Rabbi Sol Solomon’s Rabbinical Reflection #61 (3/17/13) – SUGAR SUGAR

Aired March 16, 2013 on Dave’s Gone By. Youtube clip: http://youtu.be/NUaspXp3-Kw

Shalom Dammit! This is Rabbi Sol Solomon with a Rabbinical Reflection for the week of March 17th, 2013.

How big is too big? This is a question asked by real-estate agents, businesses and gay men since time immemorial. Now the same question is being put to soft drinks – at least in New York. Mayor Michael Bloomberg, or, as I like to call him, Big Brotherberg, wants to make it illegal for restaurants to sell sugary beverages in containers bigger than 16 ounces. Places like McDonald’s and 7/11 and even Starbucks, with their grande-vente-sabado-gigante-ultra-maxi-mocha-poppachinos – would be subject to fines unless they gave customers less goliath-sized portions.

To give Big Brotherberg his due, his motivations are truly admirable. Obesity is a huge problem in this country. Not just that fat people are unpleasant to look at, or sit next to on a bus, or listen to when they’re not being jolly; no, it’s that bad eating sends healthcare costs through the roof. Billions of dollars are funneled into treating heart disease and diabetes and tooth decay, and Ritalin for kids who are so hopped up on sugar, we confuse their natural exuberance for ADHD.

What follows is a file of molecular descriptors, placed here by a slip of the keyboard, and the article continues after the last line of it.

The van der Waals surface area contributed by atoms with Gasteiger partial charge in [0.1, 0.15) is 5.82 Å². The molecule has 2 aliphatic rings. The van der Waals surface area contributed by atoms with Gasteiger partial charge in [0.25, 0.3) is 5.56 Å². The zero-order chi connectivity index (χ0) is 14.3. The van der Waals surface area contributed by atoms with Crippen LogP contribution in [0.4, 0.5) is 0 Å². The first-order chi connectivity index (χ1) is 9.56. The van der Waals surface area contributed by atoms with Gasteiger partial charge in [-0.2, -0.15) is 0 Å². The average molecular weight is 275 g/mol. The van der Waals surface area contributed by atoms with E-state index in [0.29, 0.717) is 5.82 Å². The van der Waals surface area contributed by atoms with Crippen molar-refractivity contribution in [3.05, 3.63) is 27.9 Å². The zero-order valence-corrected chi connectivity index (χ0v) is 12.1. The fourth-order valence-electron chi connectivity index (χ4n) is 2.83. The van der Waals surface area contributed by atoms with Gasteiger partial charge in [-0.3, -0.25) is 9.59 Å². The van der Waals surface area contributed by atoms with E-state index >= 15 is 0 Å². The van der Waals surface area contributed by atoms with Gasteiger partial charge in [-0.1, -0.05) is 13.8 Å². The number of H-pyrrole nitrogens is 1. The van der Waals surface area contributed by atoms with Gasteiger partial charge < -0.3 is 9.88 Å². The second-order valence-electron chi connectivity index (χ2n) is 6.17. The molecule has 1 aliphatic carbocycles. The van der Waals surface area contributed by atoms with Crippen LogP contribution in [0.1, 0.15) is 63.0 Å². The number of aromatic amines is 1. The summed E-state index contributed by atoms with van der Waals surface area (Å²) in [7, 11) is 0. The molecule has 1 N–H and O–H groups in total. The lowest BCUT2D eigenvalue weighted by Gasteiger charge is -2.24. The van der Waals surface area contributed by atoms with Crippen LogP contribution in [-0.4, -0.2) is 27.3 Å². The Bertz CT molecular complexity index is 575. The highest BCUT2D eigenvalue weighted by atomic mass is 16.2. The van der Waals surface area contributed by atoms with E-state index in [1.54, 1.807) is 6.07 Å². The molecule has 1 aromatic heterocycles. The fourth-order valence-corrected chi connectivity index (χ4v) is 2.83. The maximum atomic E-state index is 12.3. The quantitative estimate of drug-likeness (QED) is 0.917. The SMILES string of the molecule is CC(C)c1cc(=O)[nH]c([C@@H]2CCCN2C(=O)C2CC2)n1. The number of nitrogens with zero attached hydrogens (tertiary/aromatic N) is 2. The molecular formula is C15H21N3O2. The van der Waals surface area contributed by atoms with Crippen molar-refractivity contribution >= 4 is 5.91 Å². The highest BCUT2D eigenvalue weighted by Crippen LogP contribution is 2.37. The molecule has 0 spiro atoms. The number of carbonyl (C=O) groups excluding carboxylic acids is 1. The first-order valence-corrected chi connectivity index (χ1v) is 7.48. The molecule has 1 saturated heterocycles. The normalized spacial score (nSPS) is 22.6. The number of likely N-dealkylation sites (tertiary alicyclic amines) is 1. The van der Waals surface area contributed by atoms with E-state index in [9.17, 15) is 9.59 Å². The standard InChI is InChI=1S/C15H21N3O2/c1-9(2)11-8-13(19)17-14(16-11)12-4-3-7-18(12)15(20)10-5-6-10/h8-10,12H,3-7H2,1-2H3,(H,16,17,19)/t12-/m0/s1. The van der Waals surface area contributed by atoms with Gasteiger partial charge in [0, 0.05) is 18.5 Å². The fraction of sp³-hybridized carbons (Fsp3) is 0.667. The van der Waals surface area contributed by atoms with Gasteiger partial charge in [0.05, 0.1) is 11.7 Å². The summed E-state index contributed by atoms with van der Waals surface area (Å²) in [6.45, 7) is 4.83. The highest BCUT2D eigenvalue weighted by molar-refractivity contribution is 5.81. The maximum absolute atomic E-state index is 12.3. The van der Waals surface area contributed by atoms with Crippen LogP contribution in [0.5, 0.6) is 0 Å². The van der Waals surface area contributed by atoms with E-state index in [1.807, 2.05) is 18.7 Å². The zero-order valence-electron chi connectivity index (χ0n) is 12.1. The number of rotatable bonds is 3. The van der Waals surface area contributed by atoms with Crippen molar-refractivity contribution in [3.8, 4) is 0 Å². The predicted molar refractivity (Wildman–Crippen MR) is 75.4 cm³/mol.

The rationale of a soft drink ban is that if you put less crap in front of people’s mouths, they will pour less garbage into their guts. Psychologically, this is absolutely sound. If we see six pieces of cheese on a plate, we’re probably gonna eat all six even if we stopped being after hungry after four. And have you been to a supermarket lately? Shopping carts are bigger than Buicks. Why? Because the cart looks empty and lonely with only half a dozen items in it. But with 15 items, we consummate our urge to consume.

So the logic is, if you give people 16 ounces of Dr. Pibb with their 8,000 calorie happy meal, they’ll get used to having a little less fructose with their fries. And right there, that’s 200 calories staying in the fountain and out of your colon. It’s a really great idea – if it were voluntary. If chain restaurants and family-style eateries said, “Hey, we’ll charge a little less, and we’ll serve a little less.” Maybe, eventually, people will go back to portion control the way it was before America supersized everything from street pretzels to porn stars’ boobs.

But wait a minute – Americans have already been downsized, and it hasn’t done a damn thing to shrink their waistlines. For years, snack companies have been slicing candy bars just a notch smaller for the same price, hoping we won’t notice. Potato chip makers have kept their bags the same while putting fewer spuds in it. They’re just being health conscious, right? And it’s really made such a difference to people’s buying and eating habits, right?